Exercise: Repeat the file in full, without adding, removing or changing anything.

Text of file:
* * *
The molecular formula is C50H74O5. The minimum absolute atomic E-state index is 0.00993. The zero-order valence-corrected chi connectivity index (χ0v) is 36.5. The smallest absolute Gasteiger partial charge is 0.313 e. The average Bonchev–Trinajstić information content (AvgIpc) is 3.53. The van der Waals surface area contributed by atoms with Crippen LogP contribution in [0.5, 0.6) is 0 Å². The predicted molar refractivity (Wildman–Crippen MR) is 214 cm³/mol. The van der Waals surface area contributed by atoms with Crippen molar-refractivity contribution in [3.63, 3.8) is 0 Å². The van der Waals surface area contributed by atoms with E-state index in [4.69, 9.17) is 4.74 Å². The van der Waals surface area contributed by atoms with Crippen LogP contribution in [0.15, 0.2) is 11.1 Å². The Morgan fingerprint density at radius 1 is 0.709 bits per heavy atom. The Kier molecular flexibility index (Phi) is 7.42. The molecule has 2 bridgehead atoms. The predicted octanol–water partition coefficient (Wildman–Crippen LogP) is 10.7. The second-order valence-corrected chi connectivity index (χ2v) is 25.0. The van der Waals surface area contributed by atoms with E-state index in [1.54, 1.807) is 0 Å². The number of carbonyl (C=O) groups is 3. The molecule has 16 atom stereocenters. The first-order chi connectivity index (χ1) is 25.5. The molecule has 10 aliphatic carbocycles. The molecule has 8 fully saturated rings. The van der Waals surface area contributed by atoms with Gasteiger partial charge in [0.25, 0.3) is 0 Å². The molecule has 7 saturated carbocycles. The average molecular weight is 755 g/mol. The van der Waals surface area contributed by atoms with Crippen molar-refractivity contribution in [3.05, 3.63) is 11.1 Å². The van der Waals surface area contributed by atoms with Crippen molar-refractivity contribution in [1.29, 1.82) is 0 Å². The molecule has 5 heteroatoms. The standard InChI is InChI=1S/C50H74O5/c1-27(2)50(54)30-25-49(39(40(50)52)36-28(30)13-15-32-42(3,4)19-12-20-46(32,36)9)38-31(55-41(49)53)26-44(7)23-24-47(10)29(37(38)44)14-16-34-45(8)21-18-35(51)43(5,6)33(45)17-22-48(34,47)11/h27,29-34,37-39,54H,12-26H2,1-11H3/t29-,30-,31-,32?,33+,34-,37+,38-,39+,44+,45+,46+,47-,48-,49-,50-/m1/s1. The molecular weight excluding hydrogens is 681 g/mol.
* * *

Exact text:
The molecular formula is C50H74O5. The minimum absolute atomic E-state index is 0.00993. The zero-order valence-corrected chi connectivity index (χ0v) is 36.5. The smallest absolute Gasteiger partial charge is 0.313 e. The average Bonchev–Trinajstić information content (AvgIpc) is 3.53. The van der Waals surface area contributed by atoms with Crippen LogP contribution in [0.5, 0.6) is 0 Å². The predicted molar refractivity (Wildman–Crippen MR) is 214 cm³/mol. The van der Waals surface area contributed by atoms with Crippen molar-refractivity contribution in [3.63, 3.8) is 0 Å². The van der Waals surface area contributed by atoms with E-state index in [4.69, 9.17) is 4.74 Å². The van der Waals surface area contributed by atoms with Crippen LogP contribution in [0.15, 0.2) is 11.1 Å². The Morgan fingerprint density at radius 1 is 0.709 bits per heavy atom. The Kier molecular flexibility index (Phi) is 7.42. The molecule has 2 bridgehead atoms. The predicted octanol–water partition coefficient (Wildman–Crippen LogP) is 10.7. The second-order valence-corrected chi connectivity index (χ2v) is 25.0. The van der Waals surface area contributed by atoms with E-state index in [1.54, 1.807) is 0 Å². The number of carbonyl (C=O) groups is 3. The molecule has 16 atom stereocenters. The first-order chi connectivity index (χ1) is 25.5. The molecule has 10 aliphatic carbocycles. The molecule has 8 fully saturated rings. The van der Waals surface area contributed by atoms with Gasteiger partial charge in [0.25, 0.3) is 0 Å². The molecule has 7 saturated carbocycles. The average molecular weight is 755 g/mol. The van der Waals surface area contributed by atoms with Crippen molar-refractivity contribution in [3.05, 3.63) is 11.1 Å². The van der Waals surface area contributed by atoms with Crippen molar-refractivity contribution in [1.29, 1.82) is 0 Å². The molecule has 5 heteroatoms. The standard InChI is InChI=1S/C50H74O5/c1-27(2)50(54)30-25-49(39(40(50)52)36-28(30)13-15-32-42(3,4)19-12-20-46(32,36)9)38-31(55-41(49)53)26-44(7)23-24-47(10)29(37(38)44)14-16-34-45(8)21-18-35(51)43(5,6)33(45)17-22-48(34,47)11/h27,29-34,37-39,54H,12-26H2,1-11H3/t29-,30-,31-,32?,33+,34-,37+,38-,39+,44+,45+,46+,47-,48-,49-,50-/m1/s1. The molecular weight excluding hydrogens is 681 g/mol.